Malvirà Roero Arneis – Stylish White Wine in Two Guises
Arneis is a fashionable Italian white grape variety. It has an exciting story to tell and can make excellent wines. Two of those wines feature here, both from the Malvirà winery, showing contrasting styles. Malvirà is at Canale, the unofficial “wine capital” of the Roero DOCG, in Piemonte, northern Italy.
Arneis is a native variety of Piemonte. Documents suggest that Arneis may have been vinum Ranexii of the Renesio vineyard at Canale in 1478. However, the name Arneis could come instead from the local dialect word for an irritable person, arnese. Both seem entirely plausible.
Irascible is undoubtedly a good description of Arneis. Growing this grape is challenging, as it was once particularly disease-prone. Also, it has low natural yields. Another characteristic is that it drops its acidity quickly during the final ripening, meaning that ensuring optimal ripeness and preserving sufficient acidity needs vigilance. Finally, the grapes and juice are also prone to oxidation. There are certainly more comfortable alternatives!
The other name for Arneis is Nebbiolo Bianco, not that Arneis is even remotely related to the red Nebbiolo. It got this historical synonym from co-planting it among rows of Nebbiolo. It was so that Starlings and insect pests would go for Arneis rather than the more valuable Nebbiolo! Additionally, Arneis was once allowed to soften Barolo and Barbaresco. That’s similar to the Viognier/Syrah pairing in France’s Côte Rotie.
Rescued from extinction
Indeed, there’s another parallel with Viognier. By the mid-sixties, Arneis was so unlovable it was nearly extinct. There was less than 10 ha left in scattered plots.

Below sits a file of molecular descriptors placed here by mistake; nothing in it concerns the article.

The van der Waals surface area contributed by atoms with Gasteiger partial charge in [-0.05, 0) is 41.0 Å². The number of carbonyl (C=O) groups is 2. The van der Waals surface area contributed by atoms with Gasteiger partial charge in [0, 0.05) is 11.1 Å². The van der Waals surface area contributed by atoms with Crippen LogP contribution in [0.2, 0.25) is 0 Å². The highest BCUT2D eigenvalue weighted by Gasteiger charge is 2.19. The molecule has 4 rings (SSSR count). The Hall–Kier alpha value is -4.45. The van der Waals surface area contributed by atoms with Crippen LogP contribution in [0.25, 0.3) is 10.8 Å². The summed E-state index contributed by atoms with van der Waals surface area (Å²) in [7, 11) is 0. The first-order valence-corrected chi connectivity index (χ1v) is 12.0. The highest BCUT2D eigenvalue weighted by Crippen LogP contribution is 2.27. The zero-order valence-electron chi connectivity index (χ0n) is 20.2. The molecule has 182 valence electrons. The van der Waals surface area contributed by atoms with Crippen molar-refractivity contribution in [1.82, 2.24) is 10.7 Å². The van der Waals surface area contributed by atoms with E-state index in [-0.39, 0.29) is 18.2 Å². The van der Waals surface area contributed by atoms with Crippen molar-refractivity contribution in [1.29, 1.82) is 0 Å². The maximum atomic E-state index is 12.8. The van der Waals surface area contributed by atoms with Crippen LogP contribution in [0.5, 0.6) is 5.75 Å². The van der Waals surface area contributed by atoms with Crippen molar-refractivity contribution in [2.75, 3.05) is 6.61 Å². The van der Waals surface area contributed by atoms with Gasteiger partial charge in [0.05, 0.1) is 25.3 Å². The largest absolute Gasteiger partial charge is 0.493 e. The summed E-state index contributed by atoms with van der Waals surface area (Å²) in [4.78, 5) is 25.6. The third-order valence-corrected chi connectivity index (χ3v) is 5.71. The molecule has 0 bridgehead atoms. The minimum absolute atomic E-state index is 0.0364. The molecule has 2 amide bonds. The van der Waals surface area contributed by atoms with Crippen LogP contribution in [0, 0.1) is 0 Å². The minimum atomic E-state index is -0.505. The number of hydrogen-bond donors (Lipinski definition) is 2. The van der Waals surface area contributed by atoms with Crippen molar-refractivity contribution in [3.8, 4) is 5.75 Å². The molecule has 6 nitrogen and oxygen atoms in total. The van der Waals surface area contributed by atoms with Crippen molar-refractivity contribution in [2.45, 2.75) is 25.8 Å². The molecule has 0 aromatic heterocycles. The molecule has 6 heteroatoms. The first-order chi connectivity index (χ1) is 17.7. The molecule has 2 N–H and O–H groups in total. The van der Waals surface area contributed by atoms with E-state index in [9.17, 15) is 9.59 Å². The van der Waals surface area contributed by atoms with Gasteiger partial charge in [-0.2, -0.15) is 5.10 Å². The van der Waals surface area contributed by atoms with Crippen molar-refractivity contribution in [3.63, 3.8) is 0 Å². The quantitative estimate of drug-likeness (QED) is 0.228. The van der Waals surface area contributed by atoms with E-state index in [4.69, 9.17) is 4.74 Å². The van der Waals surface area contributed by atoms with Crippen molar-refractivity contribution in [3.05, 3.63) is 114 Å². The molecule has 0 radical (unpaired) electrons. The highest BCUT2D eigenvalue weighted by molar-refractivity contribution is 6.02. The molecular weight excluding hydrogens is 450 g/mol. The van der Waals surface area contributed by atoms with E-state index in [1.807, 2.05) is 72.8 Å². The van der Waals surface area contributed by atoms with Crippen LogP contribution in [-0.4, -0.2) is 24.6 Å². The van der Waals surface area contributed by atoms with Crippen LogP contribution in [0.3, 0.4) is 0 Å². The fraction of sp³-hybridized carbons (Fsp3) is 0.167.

Like Viognier, rescue came from a few dedicated producers, and Malvirà was an early adopter. Fortunately, rescue coincided with widespread improvements in Italian viticulture and vinification. In addition, research brought better techniques, including new disease-resistant clones.
Piemonte might be most famous for its big reds, but Arneis (and Cortese*) has shown that Piemonte has excellent dry white wines. By the mid-eighties, Arneis became fashionable in Italy and beyond, and commercial viability became assured.
These days, this variety is still cutting-edge but no longer on the edge. However, it’s in the Roero DOCG where it’s most characterful and widespread. There are 1,180 hectares of Roero DOCG vineyards, of which 907 ha are Arneis. Meanwhile, 60% goes for export worldwide**. That’s some turnaround!
Roero’s southern boundary is on the left (north) bank of the Tanaro river. Hence Roero faces Barolo DOCG, which is across the river on the right (south) bank. The best Roero terroirs for Arneis are often on the colder north-facing slopes of this hilly terrain, leaving the hotter south-facing slopes to Nebbiolo. Many vineyards are extraordinarily steep, and most are small, precluding mechanisation.
There’s a chaos of soil types, too, combining clay, calcareous and sandy layers. There’s little summer rainfall, and the free-draining sandstones don’t hold water, so it’s semi-arid. Hence water cisterns dot the landscape, while emergency irrigation is allowable.
Roero became a DOC in 1989 and upgraded to DOCG in 2004. Now it’s also a UNESCO world heritage site, a delight to explore.
The DOCG for Bianco stipulates that it must be 95% Arneis, although most are 100%. It also requires a minimum of four months of ageing. Also, there is a Riserva level with a longer minimum of 16 months of ageing. Some wines will age in oak; others rely on inert stainless steel or cement tanks. Spumante sparklers are allowable too, and while uncommon, are Método Classico.